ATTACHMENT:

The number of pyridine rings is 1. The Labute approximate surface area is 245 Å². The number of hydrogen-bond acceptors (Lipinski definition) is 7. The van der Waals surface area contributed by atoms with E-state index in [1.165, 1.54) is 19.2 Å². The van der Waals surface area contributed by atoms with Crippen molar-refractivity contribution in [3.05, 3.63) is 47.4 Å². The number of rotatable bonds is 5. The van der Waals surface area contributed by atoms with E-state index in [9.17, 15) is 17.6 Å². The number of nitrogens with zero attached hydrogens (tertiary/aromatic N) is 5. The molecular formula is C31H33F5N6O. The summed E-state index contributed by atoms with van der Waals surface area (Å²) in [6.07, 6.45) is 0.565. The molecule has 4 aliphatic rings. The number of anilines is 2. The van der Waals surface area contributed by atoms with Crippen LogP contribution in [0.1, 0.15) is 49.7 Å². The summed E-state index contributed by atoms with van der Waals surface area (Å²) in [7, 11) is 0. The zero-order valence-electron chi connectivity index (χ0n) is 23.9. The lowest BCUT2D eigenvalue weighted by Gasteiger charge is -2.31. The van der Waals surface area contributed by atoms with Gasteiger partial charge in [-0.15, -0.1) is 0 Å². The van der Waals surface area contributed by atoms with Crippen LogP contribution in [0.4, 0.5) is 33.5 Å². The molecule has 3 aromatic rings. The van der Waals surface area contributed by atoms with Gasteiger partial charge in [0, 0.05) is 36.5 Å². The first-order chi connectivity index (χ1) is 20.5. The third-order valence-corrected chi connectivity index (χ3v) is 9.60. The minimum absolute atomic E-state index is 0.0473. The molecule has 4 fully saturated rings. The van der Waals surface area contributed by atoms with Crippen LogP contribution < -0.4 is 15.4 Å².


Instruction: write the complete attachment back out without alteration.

The number of pyridine rings is 1. The Labute approximate surface area is 245 Å². The number of hydrogen-bond acceptors (Lipinski definition) is 7. The van der Waals surface area contributed by atoms with E-state index in [1.165, 1.54) is 19.2 Å². The van der Waals surface area contributed by atoms with Crippen molar-refractivity contribution in [3.05, 3.63) is 47.4 Å². The number of rotatable bonds is 5. The van der Waals surface area contributed by atoms with E-state index in [9.17, 15) is 17.6 Å². The number of nitrogens with zero attached hydrogens (tertiary/aromatic N) is 5. The molecular formula is C31H33F5N6O. The summed E-state index contributed by atoms with van der Waals surface area (Å²) in [6.07, 6.45) is 0.565. The molecule has 4 aliphatic rings. The number of anilines is 2. The van der Waals surface area contributed by atoms with Crippen LogP contribution in [0.1, 0.15) is 49.7 Å². The summed E-state index contributed by atoms with van der Waals surface area (Å²) in [7, 11) is 0. The zero-order valence-electron chi connectivity index (χ0n) is 23.9. The lowest BCUT2D eigenvalue weighted by Gasteiger charge is -2.31. The van der Waals surface area contributed by atoms with Gasteiger partial charge in [-0.15, -0.1) is 0 Å². The van der Waals surface area contributed by atoms with Crippen LogP contribution in [0.4, 0.5) is 33.5 Å². The molecule has 3 aromatic rings. The van der Waals surface area contributed by atoms with Gasteiger partial charge in [0, 0.05) is 36.5 Å². The first-order chi connectivity index (χ1) is 20.5. The third-order valence-corrected chi connectivity index (χ3v) is 9.60. The minimum absolute atomic E-state index is 0.0473. The molecule has 4 fully saturated rings. The van der Waals surface area contributed by atoms with Crippen LogP contribution < -0.4 is 15.4 Å².